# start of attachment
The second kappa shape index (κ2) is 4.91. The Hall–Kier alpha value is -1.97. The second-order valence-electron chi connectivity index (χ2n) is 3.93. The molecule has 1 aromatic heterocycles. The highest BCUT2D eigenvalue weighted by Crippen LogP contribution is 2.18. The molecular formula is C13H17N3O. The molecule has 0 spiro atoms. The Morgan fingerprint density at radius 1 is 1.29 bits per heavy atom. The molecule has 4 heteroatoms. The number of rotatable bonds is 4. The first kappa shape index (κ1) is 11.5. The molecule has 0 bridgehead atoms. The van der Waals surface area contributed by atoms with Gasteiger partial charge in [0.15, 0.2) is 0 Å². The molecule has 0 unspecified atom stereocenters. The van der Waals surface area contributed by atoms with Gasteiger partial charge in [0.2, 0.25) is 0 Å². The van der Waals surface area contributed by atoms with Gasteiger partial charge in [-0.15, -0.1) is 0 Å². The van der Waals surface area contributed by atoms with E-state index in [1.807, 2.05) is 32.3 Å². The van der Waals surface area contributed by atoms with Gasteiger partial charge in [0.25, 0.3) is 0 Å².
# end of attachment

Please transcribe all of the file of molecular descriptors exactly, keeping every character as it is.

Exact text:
The second kappa shape index (κ2) is 4.91. The Hall–Kier alpha value is -1.97. The second-order valence-electron chi connectivity index (χ2n) is 3.93. The molecule has 1 aromatic heterocycles. The highest BCUT2D eigenvalue weighted by Crippen LogP contribution is 2.18. The molecular formula is C13H17N3O. The molecule has 0 spiro atoms. The Morgan fingerprint density at radius 1 is 1.29 bits per heavy atom. The molecule has 4 heteroatoms. The number of rotatable bonds is 4. The first kappa shape index (κ1) is 11.5. The molecule has 0 bridgehead atoms. The van der Waals surface area contributed by atoms with Gasteiger partial charge in [0.15, 0.2) is 0 Å². The molecule has 0 unspecified atom stereocenters. The van der Waals surface area contributed by atoms with Gasteiger partial charge in [0.2, 0.25) is 0 Å². The van der Waals surface area contributed by atoms with Gasteiger partial charge in [-0.15, -0.1) is 0 Å². The van der Waals surface area contributed by atoms with E-state index in [1.807, 2.05) is 32.3 Å². The van der Waals surface area contributed by atoms with Gasteiger partial charge in [0.25, 0.3) is 0 Å².